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Felixstowe backlog risks delays in run-up to Christmas for £1.5bn of imports

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Almost £1.5bn of goods being imported into the UK will be hit by shipping delays in the run-up to Christmas if the backlog at Felixstowe continues until the festive season, research has suggested.

Clothing imports would be most affected by congestion at ports, the analysis by the risk modelling company Russell Group found, including products shipped to the UK from Asia by some of the high street’s best-known brands.

Retailers including Asda, Tesco, John Lewis and Marks & Spencer are estimated to be among the most exposed to the port disruption, as they import large amounts of clothing.

Related: UK air freight bookings soar as firms seek to bypass port backlogs

Russell Group said clothing worth £46.2m imported by the supermarket chain Asda could be affected by the port delays. For Tesco the figure was £33.7m, and for John Lewis and M&S it was more than £29.3m each.

The analysis was based on 10 weeks of trade between 12 October and Christmas Day, and was modelled on 2020 figures. It came as large shipping companies reported having to divert some of their biggest vessels away from Felixstowe – Britain’s largest container port – to dock on the continent instead.

There are delays for large ships docking at Felixstowe, which handles about 40% of containers coming in and out of the UK, while goods are taking longer to leave the port to continue their journey to customers owing to a backlog of containers caused by a shortage of HGV drivers.

The world’s largest container shipping company, the Danish firm AP Møller-Maersk, called Felixstowe one of its biggest global challenges on account of the congestion.

The problems at the Suffolk port, which also became gridlocked in late 2020, have come at the start of the busiest period of the year for shipping firms and ports, with retailers importing higher quantities of goods from east Asia to sell during the crucial Christmas trading season.

Maersk said congestion at Felixstowe had been building for the past two weeks, meaning the company had to dock as many as one in three of its large vessels at continental ports instead, including Rotterdam.

In addition, the average time a shipping container spends in the port – known as the “dwell time” – has doubled from four-and-a-half days in 2020 to nine days.

Logistics industry analysts said congestion at ports meant delays and higher costs for consumers and businesses. This is especially problematic in Britain, where about 90% of imports arrive by sea.

However, Felixstowe has reported that congestion has been easing in recent days and it had more space for import containers than at any time since the start of July.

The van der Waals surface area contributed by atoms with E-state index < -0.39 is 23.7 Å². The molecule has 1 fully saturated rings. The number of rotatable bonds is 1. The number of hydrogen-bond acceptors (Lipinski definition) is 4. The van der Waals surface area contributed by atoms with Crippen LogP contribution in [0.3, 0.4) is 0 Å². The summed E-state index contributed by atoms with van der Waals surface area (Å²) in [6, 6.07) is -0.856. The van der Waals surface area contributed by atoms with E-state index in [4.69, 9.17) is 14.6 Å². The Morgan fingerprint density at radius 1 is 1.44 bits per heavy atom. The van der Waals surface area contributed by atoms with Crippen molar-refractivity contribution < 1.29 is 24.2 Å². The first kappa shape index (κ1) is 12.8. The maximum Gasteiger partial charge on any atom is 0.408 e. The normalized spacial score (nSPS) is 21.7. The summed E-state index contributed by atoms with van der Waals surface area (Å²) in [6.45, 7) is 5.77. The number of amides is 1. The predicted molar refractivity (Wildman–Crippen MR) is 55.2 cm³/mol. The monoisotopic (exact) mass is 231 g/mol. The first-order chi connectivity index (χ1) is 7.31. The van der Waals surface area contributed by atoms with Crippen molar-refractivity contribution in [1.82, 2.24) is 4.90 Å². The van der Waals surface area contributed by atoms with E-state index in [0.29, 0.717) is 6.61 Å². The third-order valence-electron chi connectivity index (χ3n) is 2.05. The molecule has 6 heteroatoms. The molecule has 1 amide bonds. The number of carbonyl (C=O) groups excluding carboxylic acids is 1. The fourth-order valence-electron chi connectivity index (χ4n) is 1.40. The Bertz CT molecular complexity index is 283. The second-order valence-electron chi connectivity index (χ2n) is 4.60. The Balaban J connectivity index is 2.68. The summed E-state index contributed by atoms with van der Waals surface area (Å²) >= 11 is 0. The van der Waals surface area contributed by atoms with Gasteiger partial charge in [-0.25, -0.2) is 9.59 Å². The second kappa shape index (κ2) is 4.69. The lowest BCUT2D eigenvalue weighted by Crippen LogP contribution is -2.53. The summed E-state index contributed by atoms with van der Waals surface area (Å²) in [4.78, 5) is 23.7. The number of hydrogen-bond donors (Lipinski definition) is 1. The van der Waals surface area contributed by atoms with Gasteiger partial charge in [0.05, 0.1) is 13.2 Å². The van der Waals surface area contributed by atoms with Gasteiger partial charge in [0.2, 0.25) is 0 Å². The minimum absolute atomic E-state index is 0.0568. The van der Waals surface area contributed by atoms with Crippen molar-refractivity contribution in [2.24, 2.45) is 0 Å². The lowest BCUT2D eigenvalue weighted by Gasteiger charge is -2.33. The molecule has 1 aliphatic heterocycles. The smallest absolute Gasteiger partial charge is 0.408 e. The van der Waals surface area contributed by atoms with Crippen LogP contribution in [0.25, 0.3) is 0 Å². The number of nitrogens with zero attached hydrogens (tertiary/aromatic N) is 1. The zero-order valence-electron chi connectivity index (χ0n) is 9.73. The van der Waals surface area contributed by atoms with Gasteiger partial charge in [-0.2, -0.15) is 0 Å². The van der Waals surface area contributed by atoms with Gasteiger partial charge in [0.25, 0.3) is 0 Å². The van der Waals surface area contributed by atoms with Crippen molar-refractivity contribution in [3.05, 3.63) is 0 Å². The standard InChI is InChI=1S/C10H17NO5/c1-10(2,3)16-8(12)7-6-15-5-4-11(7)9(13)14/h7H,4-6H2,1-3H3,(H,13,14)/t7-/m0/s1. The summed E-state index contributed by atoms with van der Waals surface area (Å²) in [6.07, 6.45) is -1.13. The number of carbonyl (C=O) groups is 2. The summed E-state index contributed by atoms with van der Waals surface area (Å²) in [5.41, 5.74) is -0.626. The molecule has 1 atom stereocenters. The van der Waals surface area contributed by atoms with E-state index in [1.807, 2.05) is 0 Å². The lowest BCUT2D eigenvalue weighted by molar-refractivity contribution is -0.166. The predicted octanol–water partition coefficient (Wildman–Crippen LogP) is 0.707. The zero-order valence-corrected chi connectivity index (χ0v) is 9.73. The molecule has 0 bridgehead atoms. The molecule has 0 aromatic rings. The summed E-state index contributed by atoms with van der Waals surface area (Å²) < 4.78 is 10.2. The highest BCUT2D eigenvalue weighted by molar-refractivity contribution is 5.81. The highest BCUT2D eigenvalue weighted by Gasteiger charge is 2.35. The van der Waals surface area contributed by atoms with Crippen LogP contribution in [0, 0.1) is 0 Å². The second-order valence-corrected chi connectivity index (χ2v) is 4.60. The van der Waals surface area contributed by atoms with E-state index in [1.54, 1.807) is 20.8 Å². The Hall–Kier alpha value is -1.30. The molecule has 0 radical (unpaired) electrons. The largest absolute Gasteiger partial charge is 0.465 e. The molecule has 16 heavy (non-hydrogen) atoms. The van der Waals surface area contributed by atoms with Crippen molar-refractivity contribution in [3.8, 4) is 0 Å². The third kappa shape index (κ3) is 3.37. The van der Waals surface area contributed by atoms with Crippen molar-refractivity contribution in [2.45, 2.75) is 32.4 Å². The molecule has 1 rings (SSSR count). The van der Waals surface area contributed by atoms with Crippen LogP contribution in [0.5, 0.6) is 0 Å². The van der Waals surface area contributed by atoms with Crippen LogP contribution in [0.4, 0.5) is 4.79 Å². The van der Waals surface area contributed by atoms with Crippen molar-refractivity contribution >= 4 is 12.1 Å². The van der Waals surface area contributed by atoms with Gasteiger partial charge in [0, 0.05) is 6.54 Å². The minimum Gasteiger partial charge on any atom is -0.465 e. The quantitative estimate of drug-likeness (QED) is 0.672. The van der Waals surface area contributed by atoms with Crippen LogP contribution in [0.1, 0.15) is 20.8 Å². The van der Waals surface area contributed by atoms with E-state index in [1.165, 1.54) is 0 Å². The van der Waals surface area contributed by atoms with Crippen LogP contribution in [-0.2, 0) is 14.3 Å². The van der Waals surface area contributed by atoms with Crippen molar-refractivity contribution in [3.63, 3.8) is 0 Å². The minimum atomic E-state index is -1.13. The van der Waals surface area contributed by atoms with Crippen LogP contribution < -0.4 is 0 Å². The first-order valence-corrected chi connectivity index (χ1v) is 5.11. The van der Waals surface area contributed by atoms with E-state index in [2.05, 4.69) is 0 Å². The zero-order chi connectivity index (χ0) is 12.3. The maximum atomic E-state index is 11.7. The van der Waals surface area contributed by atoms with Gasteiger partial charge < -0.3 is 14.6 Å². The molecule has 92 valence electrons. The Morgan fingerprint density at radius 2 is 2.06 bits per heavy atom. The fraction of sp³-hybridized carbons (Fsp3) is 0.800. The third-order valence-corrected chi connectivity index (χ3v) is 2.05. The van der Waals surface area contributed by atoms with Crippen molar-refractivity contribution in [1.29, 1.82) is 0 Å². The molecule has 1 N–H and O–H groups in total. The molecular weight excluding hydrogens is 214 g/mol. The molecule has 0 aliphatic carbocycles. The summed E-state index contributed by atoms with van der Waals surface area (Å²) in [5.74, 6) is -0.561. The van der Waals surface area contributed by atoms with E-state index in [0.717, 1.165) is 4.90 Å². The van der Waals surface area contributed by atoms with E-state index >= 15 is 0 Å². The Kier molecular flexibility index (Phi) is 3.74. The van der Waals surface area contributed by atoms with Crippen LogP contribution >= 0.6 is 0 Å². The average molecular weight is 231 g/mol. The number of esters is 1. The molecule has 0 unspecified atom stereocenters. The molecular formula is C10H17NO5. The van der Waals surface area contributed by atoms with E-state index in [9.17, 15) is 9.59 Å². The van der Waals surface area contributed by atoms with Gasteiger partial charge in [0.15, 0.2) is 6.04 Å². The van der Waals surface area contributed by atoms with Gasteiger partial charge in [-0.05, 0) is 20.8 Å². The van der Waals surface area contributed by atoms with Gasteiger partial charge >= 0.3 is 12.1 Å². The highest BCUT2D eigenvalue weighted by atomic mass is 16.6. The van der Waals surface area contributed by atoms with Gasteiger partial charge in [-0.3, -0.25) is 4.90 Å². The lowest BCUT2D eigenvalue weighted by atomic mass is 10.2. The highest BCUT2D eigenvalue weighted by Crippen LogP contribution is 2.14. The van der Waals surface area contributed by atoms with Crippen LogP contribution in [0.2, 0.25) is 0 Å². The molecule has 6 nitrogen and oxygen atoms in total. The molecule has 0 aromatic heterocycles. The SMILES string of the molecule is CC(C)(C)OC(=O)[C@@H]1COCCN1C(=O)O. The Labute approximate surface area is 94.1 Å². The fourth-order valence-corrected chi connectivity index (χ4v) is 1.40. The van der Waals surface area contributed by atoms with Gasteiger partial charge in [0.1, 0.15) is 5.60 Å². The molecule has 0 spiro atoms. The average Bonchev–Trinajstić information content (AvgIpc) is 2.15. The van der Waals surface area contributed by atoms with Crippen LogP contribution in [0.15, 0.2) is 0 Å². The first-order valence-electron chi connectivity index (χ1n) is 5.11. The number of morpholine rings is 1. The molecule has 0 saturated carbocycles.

Oliver Dowden, the Conservative party co-chair, welcomed the news that the situation at Felixstowe was improving, but said consumers should shop normally for Christmas.

“There is clearly a challenging problem, particularly with HGV drivers and not just here,” he told Sky News.

“It is across Europe, Poland, the US, even China has this challenge. This is why we have been taking steps to address it, whether it is, for example, with training, 5,000 more places for training HGV drivers, making the process more flexible.”

Despite this, industry experts do not expect the port backlog to clear until early 2022, given the rush by retailers to import goods before the festive season and the Chinese lunar new year holiday – which takes place in early February – when factories across the country close for at least a week, if not longer.

Problems at Felixstowe will only be a short-term blip if the port can clear the backlog in the way it says it is doing, according to Nick Bailey, the head of research at Transport Intelligence.

“The longer-term challenge will come if sea freight carriers decide to skip UK ports more often. That would change the way a lot of UK imports work,” Bailey said, although he added that he considered this was unlikely to be the case at the moment.

Suki Basi, the managing director and founder of Russell Group, said it was important to assess the effects of disruption or blockages at ports on global trade.

“This can be done by analysing trade flows at country, route, operator, ship, commodity and company levels. This approach allows underwriters and corporates to assess their exposures on a timely, granular basis,” Basi said.

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